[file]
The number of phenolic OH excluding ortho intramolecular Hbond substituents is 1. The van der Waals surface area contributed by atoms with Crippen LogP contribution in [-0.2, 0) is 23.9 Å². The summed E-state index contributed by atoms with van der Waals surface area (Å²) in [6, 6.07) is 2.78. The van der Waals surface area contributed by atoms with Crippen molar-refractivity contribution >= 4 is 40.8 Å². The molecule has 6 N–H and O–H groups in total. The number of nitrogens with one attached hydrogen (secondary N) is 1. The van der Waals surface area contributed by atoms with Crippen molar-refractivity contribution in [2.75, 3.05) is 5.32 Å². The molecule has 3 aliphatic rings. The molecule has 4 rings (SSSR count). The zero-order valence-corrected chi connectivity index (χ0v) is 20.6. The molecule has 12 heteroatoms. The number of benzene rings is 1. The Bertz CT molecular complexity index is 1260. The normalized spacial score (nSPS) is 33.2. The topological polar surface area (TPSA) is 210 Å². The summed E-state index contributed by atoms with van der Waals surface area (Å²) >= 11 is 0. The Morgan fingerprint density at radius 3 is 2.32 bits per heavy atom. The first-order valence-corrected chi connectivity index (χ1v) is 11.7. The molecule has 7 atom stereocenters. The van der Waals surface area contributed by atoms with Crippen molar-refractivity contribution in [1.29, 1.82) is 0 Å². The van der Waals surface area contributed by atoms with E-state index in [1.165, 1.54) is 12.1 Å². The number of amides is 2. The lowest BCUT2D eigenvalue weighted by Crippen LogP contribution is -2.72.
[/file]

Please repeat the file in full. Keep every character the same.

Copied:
The number of phenolic OH excluding ortho intramolecular Hbond substituents is 1. The van der Waals surface area contributed by atoms with Crippen LogP contribution in [-0.2, 0) is 23.9 Å². The summed E-state index contributed by atoms with van der Waals surface area (Å²) in [6, 6.07) is 2.78. The van der Waals surface area contributed by atoms with Crippen molar-refractivity contribution >= 4 is 40.8 Å². The molecule has 6 N–H and O–H groups in total. The number of nitrogens with one attached hydrogen (secondary N) is 1. The van der Waals surface area contributed by atoms with Crippen molar-refractivity contribution in [2.75, 3.05) is 5.32 Å². The molecule has 3 aliphatic rings. The molecule has 4 rings (SSSR count). The zero-order valence-corrected chi connectivity index (χ0v) is 20.6. The molecule has 12 heteroatoms. The number of benzene rings is 1. The Bertz CT molecular complexity index is 1260. The normalized spacial score (nSPS) is 33.2. The topological polar surface area (TPSA) is 210 Å². The summed E-state index contributed by atoms with van der Waals surface area (Å²) >= 11 is 0. The Morgan fingerprint density at radius 3 is 2.32 bits per heavy atom. The first-order valence-corrected chi connectivity index (χ1v) is 11.7. The molecule has 7 atom stereocenters. The van der Waals surface area contributed by atoms with Crippen molar-refractivity contribution in [1.29, 1.82) is 0 Å². The van der Waals surface area contributed by atoms with E-state index in [1.165, 1.54) is 12.1 Å². The number of amides is 2. The lowest BCUT2D eigenvalue weighted by Crippen LogP contribution is -2.72.